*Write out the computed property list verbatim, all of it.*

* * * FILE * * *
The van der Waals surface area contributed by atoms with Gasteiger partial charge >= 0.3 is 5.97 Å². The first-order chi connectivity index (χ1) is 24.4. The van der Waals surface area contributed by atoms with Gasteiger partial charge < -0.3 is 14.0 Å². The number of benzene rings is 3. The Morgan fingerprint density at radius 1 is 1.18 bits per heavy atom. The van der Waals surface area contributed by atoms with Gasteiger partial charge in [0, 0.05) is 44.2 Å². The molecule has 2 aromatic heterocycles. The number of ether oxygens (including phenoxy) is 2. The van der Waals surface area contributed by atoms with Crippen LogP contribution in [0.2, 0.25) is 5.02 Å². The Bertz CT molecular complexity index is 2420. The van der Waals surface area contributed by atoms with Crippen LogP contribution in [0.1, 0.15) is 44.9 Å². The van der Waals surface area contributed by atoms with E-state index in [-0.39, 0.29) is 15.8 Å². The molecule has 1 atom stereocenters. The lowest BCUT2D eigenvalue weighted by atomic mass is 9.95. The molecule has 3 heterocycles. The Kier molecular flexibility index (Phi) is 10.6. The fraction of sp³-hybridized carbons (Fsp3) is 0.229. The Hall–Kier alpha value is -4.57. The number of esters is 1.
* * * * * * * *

The van der Waals surface area contributed by atoms with Gasteiger partial charge >= 0.3 is 5.97 Å². The first-order chi connectivity index (χ1) is 24.4. The van der Waals surface area contributed by atoms with Gasteiger partial charge < -0.3 is 14.0 Å². The number of benzene rings is 3. The Morgan fingerprint density at radius 1 is 1.18 bits per heavy atom. The van der Waals surface area contributed by atoms with Gasteiger partial charge in [0, 0.05) is 44.2 Å². The molecule has 2 aromatic heterocycles. The number of ether oxygens (including phenoxy) is 2. The van der Waals surface area contributed by atoms with Crippen LogP contribution in [0.2, 0.25) is 5.02 Å². The Bertz CT molecular complexity index is 2420. The van der Waals surface area contributed by atoms with Crippen LogP contribution in [0.1, 0.15) is 44.9 Å². The van der Waals surface area contributed by atoms with E-state index in [-0.39, 0.29) is 15.8 Å². The molecule has 1 atom stereocenters. The lowest BCUT2D eigenvalue weighted by atomic mass is 9.95. The molecule has 3 heterocycles. The Kier molecular flexibility index (Phi) is 10.6. The fraction of sp³-hybridized carbons (Fsp3) is 0.229. The Hall–Kier alpha value is -4.57. The number of esters is 1.